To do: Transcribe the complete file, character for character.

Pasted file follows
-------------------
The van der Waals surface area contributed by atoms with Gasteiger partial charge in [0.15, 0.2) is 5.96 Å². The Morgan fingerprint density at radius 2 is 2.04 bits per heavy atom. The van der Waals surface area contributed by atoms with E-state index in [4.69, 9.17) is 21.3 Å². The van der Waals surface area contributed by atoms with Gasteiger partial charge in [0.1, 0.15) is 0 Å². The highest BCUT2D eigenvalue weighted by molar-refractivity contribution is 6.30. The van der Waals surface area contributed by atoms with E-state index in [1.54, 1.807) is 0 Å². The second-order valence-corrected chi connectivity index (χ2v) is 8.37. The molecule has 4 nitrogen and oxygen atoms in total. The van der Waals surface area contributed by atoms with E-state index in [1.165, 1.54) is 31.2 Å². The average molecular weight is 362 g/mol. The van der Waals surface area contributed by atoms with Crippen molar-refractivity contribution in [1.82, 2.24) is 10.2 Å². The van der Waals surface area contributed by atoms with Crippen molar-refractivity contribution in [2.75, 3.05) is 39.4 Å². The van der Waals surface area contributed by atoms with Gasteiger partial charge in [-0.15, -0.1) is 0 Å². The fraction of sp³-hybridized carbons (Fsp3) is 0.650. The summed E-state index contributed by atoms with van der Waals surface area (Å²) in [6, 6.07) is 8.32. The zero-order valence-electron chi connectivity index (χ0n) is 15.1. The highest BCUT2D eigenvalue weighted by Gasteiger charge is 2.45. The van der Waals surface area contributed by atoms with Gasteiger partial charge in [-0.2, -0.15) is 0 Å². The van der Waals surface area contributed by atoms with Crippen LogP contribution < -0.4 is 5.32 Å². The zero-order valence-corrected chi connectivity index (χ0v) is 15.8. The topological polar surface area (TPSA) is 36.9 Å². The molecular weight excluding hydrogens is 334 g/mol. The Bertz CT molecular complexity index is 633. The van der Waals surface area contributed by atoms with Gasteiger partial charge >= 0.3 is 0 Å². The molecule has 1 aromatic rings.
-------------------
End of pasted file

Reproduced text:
The van der Waals surface area contributed by atoms with Gasteiger partial charge in [0.15, 0.2) is 5.96 Å². The Morgan fingerprint density at radius 2 is 2.04 bits per heavy atom. The van der Waals surface area contributed by atoms with E-state index in [4.69, 9.17) is 21.3 Å². The van der Waals surface area contributed by atoms with Gasteiger partial charge in [0.1, 0.15) is 0 Å². The highest BCUT2D eigenvalue weighted by molar-refractivity contribution is 6.30. The van der Waals surface area contributed by atoms with E-state index in [1.54, 1.807) is 0 Å². The second-order valence-corrected chi connectivity index (χ2v) is 8.37. The molecule has 4 nitrogen and oxygen atoms in total. The van der Waals surface area contributed by atoms with E-state index in [1.165, 1.54) is 31.2 Å². The average molecular weight is 362 g/mol. The van der Waals surface area contributed by atoms with Crippen molar-refractivity contribution in [1.82, 2.24) is 10.2 Å². The van der Waals surface area contributed by atoms with Crippen molar-refractivity contribution in [2.75, 3.05) is 39.4 Å². The van der Waals surface area contributed by atoms with Gasteiger partial charge in [-0.15, -0.1) is 0 Å². The fraction of sp³-hybridized carbons (Fsp3) is 0.650. The summed E-state index contributed by atoms with van der Waals surface area (Å²) in [6, 6.07) is 8.32. The zero-order valence-electron chi connectivity index (χ0n) is 15.1. The highest BCUT2D eigenvalue weighted by Gasteiger charge is 2.45. The van der Waals surface area contributed by atoms with Gasteiger partial charge in [-0.2, -0.15) is 0 Å². The van der Waals surface area contributed by atoms with Crippen LogP contribution < -0.4 is 5.32 Å². The zero-order valence-corrected chi connectivity index (χ0v) is 15.8. The topological polar surface area (TPSA) is 36.9 Å². The molecular weight excluding hydrogens is 334 g/mol. The Bertz CT molecular complexity index is 633. The van der Waals surface area contributed by atoms with Gasteiger partial charge >= 0.3 is 0 Å². The molecule has 1 aromatic rings.